because its owners must file papers with the state to create the LLC, it exists as a separate legal entity, and the LLC structure gives owners some protection from liability for business debts.
Your business's legal form will determine how it is treated for tax purposes. There are two different ways that business entities can be taxed: The business itself can be taxed as a separate entity, or the business's profits and losses can be "passed through" to the owners, who include the profits or losses on their individual tax returns.
Pass-Through Entities: Sole Proprietorships, Partnerships, LLCs, and S Corporations
Sole proprietorships and S corporations are always pass-through entities. LLCs and partnerships are almost always pass-through entities as well -- partnerships and multiowner LLCs are automatically taxed as partnerships when they are created. One-owner LLCs are automatically taxed like sole proprietorships. However, LLC and partnership owners have the option of choosing to have their entity taxed as a C corporation or S corporation by filing an election with the IRS. This is rarely done.
A pass-through entity does not pay any taxes itself. Instead, the business's profits or losses are passed through to its owners, who include them on their own personal tax returns (IRS Form 1040). If a profit is passed through to the owner, that money is added to any other income the owner has and the owner pays taxes on the total amount. If a loss is passed through, the owner can generally use it to offset income from other sources -- for example, salary from a job, interest, investment income,
or a spouse's income (as long as the couple files a joint tax return). The owner can subtract the business loss from this other income, which leaves a lower total subject to tax.
Example: Lisa is a sole proprietor who works part time as a personal trainer. During her first year in business, she incurs $10,000 in expenses and earns $5,000, giving her a $5,000 loss from her business. She reports this loss on IRS Schedule C, which she files with her personal income tax return (Form 1040). Because Lisa is a sole proprietor, she can deduct this $5,000 loss from any
income she has, including her $100,000 annual salary from her engineering job. This saves her about $2,000 in total taxes for the year.
Although pass-through entities don't pay taxes, their income and expenses must still be reported to the IRS as follows:
- Sole proprietors must file IRS Schedule C, Profit or Loss From Business, with their tax returns. This form lists all the proprietor's business income and deductible expenses.
- Partnerships are required to file an annual tax form (Form 1065, U.S. Return Partnership of Income) with the IRS. Form 1065 is not used to pay taxes. Instead, it is an "information return" that informs the IRS of the partnership's income, deductions, profits, losses, and tax credits for the year. Form 1065 also includes a separate part called Schedule K-1 in which the partnership lists each partner's share of the items listed on Form 1065. A separate Schedule K-1 must be provided to each partner. The partners report on their individual tax returns (Form 1040) their share of the partnership's net profit or loss as shown on Schedule K-1. Ordinary business income or loss is reported on Schedule E, Supplemental Income or Loss. However, certain items must be reported on other Schedules -- for example, capital gains and losses must be reported on Schedule D and charitable contributions on Schedule A.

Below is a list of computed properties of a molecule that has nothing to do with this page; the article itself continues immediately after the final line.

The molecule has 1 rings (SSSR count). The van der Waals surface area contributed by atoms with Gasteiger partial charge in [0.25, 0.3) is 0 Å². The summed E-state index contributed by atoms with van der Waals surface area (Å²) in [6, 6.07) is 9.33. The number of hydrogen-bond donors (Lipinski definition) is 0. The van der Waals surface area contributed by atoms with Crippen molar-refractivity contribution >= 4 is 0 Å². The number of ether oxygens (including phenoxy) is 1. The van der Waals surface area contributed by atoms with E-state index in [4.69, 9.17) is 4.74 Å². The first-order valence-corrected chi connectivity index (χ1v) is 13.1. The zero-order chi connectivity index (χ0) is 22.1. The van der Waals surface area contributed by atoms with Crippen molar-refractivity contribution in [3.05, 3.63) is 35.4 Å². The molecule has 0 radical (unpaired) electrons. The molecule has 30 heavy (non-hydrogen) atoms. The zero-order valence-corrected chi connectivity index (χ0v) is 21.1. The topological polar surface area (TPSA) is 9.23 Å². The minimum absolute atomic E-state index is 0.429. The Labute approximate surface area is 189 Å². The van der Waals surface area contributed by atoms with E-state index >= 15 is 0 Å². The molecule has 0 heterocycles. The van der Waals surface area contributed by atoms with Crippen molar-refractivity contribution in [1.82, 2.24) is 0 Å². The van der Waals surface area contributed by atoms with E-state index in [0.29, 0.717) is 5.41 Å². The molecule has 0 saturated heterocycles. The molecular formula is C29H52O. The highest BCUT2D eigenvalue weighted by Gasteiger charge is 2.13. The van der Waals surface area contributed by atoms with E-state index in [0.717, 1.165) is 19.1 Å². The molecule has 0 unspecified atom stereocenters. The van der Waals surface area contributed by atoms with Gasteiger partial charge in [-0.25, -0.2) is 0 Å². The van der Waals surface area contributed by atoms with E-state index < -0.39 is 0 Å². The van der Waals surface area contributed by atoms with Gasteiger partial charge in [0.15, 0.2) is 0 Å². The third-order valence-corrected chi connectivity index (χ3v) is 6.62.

- S corporations report their income and deductions much like a partnership. An S corporation files an information return (Form 1120S) reporting the corporation's income, deductions, profits, losses, and tax credits for the year. Like partners, shareholders must be provided a Schedule K-1 listing their share of the items listed in the corporation's Form 1120S. The shareholders file Schedule E with their personal tax returns (Form 1040) showing their share of corporation income or losses.
- LLCs with only one member are treated like a sole proprietorship for tax purposes. The member reports profits, losses, and deductions on Schedule C -- just like a sole proprietor. An LLC
with two or more members is treated like a partnership for tax purposes unless the members elect to be taxed like a C corporation (which is rare).
Regular C Corporations
A regular C corporation is the only business form that is not a pass-through entity. Instead, a C corporation is taxed separately from its owners. C corporations must pay income taxes on their net income and file their own tax returns with the IRS, using Form 1120 or Form 1120-A. They also have their own income tax rates (which are lower than individual rates at some income levels).
When you form a C corporation, you have to take charge of two separate taxpayers: your corporation and yourself. Your C corporation must pay tax on all of its income. You pay personal income tax on C
corporation income only when it is distributed to you in the form of salary, bonuses, or dividends.
C corporations can take all the same business tax deductions that pass-through entities take. In addition, because a C corporation is a separate tax-paying entity, it may provide its employees with tax-free fringe benefits, then deduct the entire cost of the benefits from the corporation's income as a business expense. No other form of business entity can do this. (Although they are corporations, S corporations cannot deduct the cost of benefits provided to shareholders who hold more than 2% of the corporate stock.)